During election season, what stirs the male imagination more than female candidates? Hustler Video picked up on the instant popularity of Alaskan sex kitten/vice-presidential candidate Sarah Palin by rushing into production Who’s Nailin’ Paylin. It follows in the footsteps of 1976’s Union of American Socialists (whose alarming storyline follows Constance Blomen and Willie Mae Reid surrogates through a depraved, expressionistic vision of post-Watergate Washington) and 1984’s Ferraro Fever, notable primarily for the Geraldine Ferraro-Nancy Reagan sapphic gymnastics that close the picture.
Unfortunately, Who’s Nailin’ Paylin lacks the variety and vivacity of older titles. The film suffers from an overall lack of focus and mostly atrocious casting. Much as I wanted to enjoy director Jerome Tanner and writer Roger Krypton’s absurd take on the circus the 2008 campaign became, the plot never jells and the humor never rises to the heights of great political satire. Instead, they rely on cheap stereotypes (portraying “Serra Paylin” as an airhead) and lame-brained humor.
Take, for example, the intermittent breaks featuring legend Mike Horner (All the President’s Women, Jiggly Queens 4) as “Bill Orally,” host of “The Orally Factor.” To his credit, Horner does a brilliant, dead-on send-up of notorious pundit Bill O’Reilly; unfortunately, the writing doesn’t enhance his portrayal. They do a poor job of spoofing O’Reilly’s infamous Inside Edition meltdown, and how could a sex comedy possibly ignore his falafel-related shenanigans? Despite a whiz-bang opening (in more ways than one) spoofing Palin’s supposed “foreign policy experience,” the entire film reeks of missed opportunities for humor and story.
The ludicrous story follows Paylin from that initial Russian double-teaming through the subsequent scandal, which barely makes a blip on anything. From there, roughly 40% of the movie consists of extended dream sequences, with a scene of marital infidelity and a bland lesbian threesome to pad out the runtime. Thanks in part to this narrative, what promised to be an instant classic landed with a dull thud.
The rushed nature of the production doesn’t help sell the film’s quality. On occasion, Who’s Nailin’ Paylin incorporates special effects; while this is rarely a good sign in any adult venture, the “effects” here are exceptionally bad. Take, for example, a scandalous newspaper headline that’s clearly just a combination of pasting dark-gray material over the actual headline while superimposing a cheap Windows Movie Maker-quality text effect over it. They didn’t even try to color-match the headline-covering material in post! And the less said about the “snowmobile dealership” exterior, the better.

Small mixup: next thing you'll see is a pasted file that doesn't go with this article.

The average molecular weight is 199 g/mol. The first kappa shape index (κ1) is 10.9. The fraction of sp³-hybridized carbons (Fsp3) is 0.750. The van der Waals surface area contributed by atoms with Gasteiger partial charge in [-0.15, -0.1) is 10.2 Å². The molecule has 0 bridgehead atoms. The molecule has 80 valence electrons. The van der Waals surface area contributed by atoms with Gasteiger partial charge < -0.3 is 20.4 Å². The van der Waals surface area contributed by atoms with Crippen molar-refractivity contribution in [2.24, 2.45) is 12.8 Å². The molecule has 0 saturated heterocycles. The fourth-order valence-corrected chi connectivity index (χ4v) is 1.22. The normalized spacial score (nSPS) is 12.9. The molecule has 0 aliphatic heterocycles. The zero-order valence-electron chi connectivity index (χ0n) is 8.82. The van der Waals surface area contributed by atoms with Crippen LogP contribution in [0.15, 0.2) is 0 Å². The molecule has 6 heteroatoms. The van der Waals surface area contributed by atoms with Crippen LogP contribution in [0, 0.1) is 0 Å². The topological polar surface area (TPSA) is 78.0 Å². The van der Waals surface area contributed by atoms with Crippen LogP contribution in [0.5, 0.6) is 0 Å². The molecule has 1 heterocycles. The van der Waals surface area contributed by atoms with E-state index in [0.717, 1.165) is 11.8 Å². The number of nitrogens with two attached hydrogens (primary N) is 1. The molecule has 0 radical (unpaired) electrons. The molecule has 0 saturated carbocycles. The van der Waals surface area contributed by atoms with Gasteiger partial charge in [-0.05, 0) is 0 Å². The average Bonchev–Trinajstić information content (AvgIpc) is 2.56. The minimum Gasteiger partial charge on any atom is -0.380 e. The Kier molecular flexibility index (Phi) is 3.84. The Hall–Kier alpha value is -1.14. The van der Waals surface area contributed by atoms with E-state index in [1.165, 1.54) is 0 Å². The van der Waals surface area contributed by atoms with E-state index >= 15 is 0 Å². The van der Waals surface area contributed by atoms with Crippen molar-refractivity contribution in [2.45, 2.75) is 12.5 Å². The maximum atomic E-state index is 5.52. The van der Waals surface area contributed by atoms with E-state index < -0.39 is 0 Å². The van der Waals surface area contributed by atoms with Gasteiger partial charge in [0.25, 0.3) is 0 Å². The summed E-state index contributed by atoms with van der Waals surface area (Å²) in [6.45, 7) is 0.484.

Truly, though, the film’s weakest link is the casting of veteran Lisa Ann (Juicy Juggs, Barbie Wire: A Dyke with an Attitude) as Serra Paylin. In casting films inspired by real public figures, the filmmakers have to fulfill one of two qualifications: the actors either have to share a physical resemblance with their real-life counterparts, or they have to do such a good job inhabiting who the person is that it doesn’t quite matter that they look nothing alike. If filmmakers can fulfill both of these qualifications, all the better. Even with the trademark glasses, Ann doesn’t come close to looking like Sarah Palin, and she certainly does a poor job of acting like her.
A comic scene has an intern trying to convince Paylin to stop saying “You betcha,” but Ann doesn’t quite seem in on the joke. On some level, Ann’s apparent real-world stupidity does help satirize Palin, but it’s not nearly enough. Compare Ann’s performance to that of relative newcomer SinDee Jennings, who plays Paylin as a young, fresh-faced college student in a dream sequence. In the film’s single funniest and most erotic scene, Jennings (Girlgasmic) answers a series of historical questions with fundamentalist rhetoric, then discovers a sexy new ritual to ward off all forms of witchcraft (no, really), courtesy of her college professor. Maybe it’s a result of pairing her with comic genius Evan Stone (Pirates), but Jennings matches Palin’s mannerisms and irritating voice. She also looks a hell of a lot more like her, despite her youth. I’m sure casting Lisa Ann is a result of the fast-paced production schedule, but I can’t believe Tanner couldn’t find someone as suited to the role as Jennings—only older.
Similarly, the surrogates for Hillary Clinton (Nina Hartley, whose many sexual guides changed my life), Todd Palin (Alec Knight of Hot Blooded) and especially Condoleezza Rice (Jada Fire from Belladonna: Manhandled 2) do a simply atrocious job of capturing the spirit of their real-life counterparts. They don’t look the part, they don’t act the part—so why did they get the part? On a personal note, Ann and Hartley’s massive, awful fake breasts made a bad movie even worse. I know it’s subjective, but if you hate implants as much as I do, you will loathe the bulk of this film.
All in all, I just couldn’t love this movie. Jake Tanner’s Da Vinci Load films showed a lot of promise, but it goes unfulfilled here. I wished for a masterpiece and got a dud. Better luck in 2012, folks.